Wednesday, July 18, 2018

Protein Engineering Canada Conference: A Review



Last month, leaders in the fields of protein engineering and synthetic biology met at the campus of the University of British Columbia in Vancouver, Canada, for the 3rd Protein Engineering Canada (PEC) Conference 2018. The PEC Conference encourages the exchange of ideas and aims to build collaborations in an engaging atmosphere by bringing together students, young investigators, and protein engineering experts. SGI-DNA was a proud contributor to the conference and hosted a lunch seminar entitled “Emerging Technologies: Library Construction using the BioXp™ 3200 System,” presented by Steve Riedmuller, Sr. Director of Field Application Science.

In the well-received seminar, Riedmuller discussed advantages of using the BioXp System for library construction. The BioXp System is an automated benchtop genomic workstation that builds synthetic linear DNA fragments with powerful applications for synthetic biology. DNA libraries are vital for drug discovery, and scientists working in protein engineering, discovery biology, structural biology, synthetic biology, antibody engineering, and enzyme engineering can benefit from BioXp™ Libraries to quickly determine an optimized targeted gene. The BioXp System offers a wide array of library types, including degenerate, variant, and scanning libraries. Riedmuller described the capabilities of the BioXp System and presented a case study demonstrating how the BioXp System drastically accelerated library production when used in conjunction with Gibson Assembly® cloning for the direct transfection of synthetic constructs. Additional details of rapid library construction can be found in this Application Note.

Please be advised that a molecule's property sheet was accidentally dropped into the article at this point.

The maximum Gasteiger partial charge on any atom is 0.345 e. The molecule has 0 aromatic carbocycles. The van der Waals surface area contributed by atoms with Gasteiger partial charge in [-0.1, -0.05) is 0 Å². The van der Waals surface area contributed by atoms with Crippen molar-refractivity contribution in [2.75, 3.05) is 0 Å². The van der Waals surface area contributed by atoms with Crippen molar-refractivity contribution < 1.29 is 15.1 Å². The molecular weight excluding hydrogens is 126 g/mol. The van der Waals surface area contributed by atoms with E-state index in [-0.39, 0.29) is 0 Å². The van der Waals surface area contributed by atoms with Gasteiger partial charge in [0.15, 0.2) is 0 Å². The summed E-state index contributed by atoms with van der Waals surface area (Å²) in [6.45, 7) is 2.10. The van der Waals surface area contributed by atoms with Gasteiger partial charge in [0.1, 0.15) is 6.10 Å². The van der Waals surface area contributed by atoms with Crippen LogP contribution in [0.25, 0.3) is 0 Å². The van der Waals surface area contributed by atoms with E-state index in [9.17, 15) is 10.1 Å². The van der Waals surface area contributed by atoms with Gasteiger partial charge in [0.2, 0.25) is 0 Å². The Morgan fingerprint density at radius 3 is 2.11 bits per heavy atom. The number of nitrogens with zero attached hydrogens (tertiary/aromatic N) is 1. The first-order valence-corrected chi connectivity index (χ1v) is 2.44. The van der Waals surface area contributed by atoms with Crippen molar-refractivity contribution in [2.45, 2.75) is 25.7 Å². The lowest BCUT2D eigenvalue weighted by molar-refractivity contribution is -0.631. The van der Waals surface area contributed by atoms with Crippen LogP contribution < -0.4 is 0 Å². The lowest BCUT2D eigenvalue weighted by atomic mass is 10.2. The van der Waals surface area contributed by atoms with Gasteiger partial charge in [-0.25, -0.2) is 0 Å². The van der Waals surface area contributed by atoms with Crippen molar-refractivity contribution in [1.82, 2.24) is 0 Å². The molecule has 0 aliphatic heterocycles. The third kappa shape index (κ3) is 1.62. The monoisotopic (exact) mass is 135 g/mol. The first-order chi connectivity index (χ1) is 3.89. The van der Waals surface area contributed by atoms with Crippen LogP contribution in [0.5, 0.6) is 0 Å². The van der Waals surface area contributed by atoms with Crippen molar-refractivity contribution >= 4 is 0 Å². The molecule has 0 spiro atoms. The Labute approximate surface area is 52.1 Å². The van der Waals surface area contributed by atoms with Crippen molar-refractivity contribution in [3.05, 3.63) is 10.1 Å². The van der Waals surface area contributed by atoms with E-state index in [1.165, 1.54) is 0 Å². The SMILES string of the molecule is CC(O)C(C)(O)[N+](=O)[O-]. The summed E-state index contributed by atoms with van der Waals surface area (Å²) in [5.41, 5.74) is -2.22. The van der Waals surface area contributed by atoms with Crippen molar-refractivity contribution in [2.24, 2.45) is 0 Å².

Riedmuller also discussed how the BioXp System can be used for accelerated cancer vaccine production. Introducing genes into eukaryotic cells provides a foundation for cancer vaccines. The premise behind cancer vaccines is that the presence of neoepitopes (“new” peptides that are the result of mutations in cancer cells only) can be used as a target to trigger a patient’s own immune response to specifically attack and destroy cancer cells. One of the technical hurdles of these types of personalized medicines is the time required to prepare an individualized treatment, in this case, a cancer vaccine. Using the BioXp System to build epitopes based on the genetic profile of a patient’s tumor cells dramatically reduces the turnaround time required for creating personalized cancer vaccines, which is critically important to patients facing a terminal diagnosis and recently discussed in this Seattle Times article


The BioXp System offers a high throughput solution for protein engineering and synthetic biology applications. In the hands of the scientists in attendance at the PEC Conference (and readers of this blog), this instrument offers new opportunities for faster and more expansive research and discovery.

For more information about the products and applications mentioned in this blog post, please see:

BioXp 3200 System – sgidna.com/bxp3200
Gibson Assembly Reagents - sgidna.com/reagents.html

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